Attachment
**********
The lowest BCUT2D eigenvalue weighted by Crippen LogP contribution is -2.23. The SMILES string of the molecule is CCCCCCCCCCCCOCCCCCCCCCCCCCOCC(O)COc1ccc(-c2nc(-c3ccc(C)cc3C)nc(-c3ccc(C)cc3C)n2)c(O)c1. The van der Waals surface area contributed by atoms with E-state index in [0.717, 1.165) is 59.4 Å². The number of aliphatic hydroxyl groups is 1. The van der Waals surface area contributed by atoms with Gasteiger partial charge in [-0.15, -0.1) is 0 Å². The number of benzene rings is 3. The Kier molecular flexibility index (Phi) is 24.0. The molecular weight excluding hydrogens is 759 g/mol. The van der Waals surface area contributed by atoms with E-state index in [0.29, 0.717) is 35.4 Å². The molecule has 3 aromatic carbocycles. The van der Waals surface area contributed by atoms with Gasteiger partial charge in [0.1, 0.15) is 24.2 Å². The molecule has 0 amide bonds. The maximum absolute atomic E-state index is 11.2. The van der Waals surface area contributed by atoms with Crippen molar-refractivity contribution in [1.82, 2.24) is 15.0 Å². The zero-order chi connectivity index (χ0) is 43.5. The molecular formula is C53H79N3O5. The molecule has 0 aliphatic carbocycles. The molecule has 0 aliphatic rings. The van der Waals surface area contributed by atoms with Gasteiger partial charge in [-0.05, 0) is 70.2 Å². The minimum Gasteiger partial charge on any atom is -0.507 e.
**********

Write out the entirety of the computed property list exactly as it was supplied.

The lowest BCUT2D eigenvalue weighted by Crippen LogP contribution is -2.23. The SMILES string of the molecule is CCCCCCCCCCCCOCCCCCCCCCCCCCOCC(O)COc1ccc(-c2nc(-c3ccc(C)cc3C)nc(-c3ccc(C)cc3C)n2)c(O)c1. The van der Waals surface area contributed by atoms with E-state index in [0.717, 1.165) is 59.4 Å². The number of aliphatic hydroxyl groups is 1. The van der Waals surface area contributed by atoms with Gasteiger partial charge in [-0.15, -0.1) is 0 Å². The number of benzene rings is 3. The Kier molecular flexibility index (Phi) is 24.0. The molecular weight excluding hydrogens is 759 g/mol. The van der Waals surface area contributed by atoms with E-state index in [0.29, 0.717) is 35.4 Å². The molecule has 3 aromatic carbocycles. The van der Waals surface area contributed by atoms with Gasteiger partial charge in [0.1, 0.15) is 24.2 Å². The molecule has 0 amide bonds. The maximum absolute atomic E-state index is 11.2. The van der Waals surface area contributed by atoms with Crippen molar-refractivity contribution in [1.82, 2.24) is 15.0 Å². The zero-order chi connectivity index (χ0) is 43.5. The molecular formula is C53H79N3O5. The molecule has 0 aliphatic carbocycles. The molecule has 0 aliphatic rings. The van der Waals surface area contributed by atoms with Gasteiger partial charge in [-0.05, 0) is 70.2 Å². The minimum Gasteiger partial charge on any atom is -0.507 e.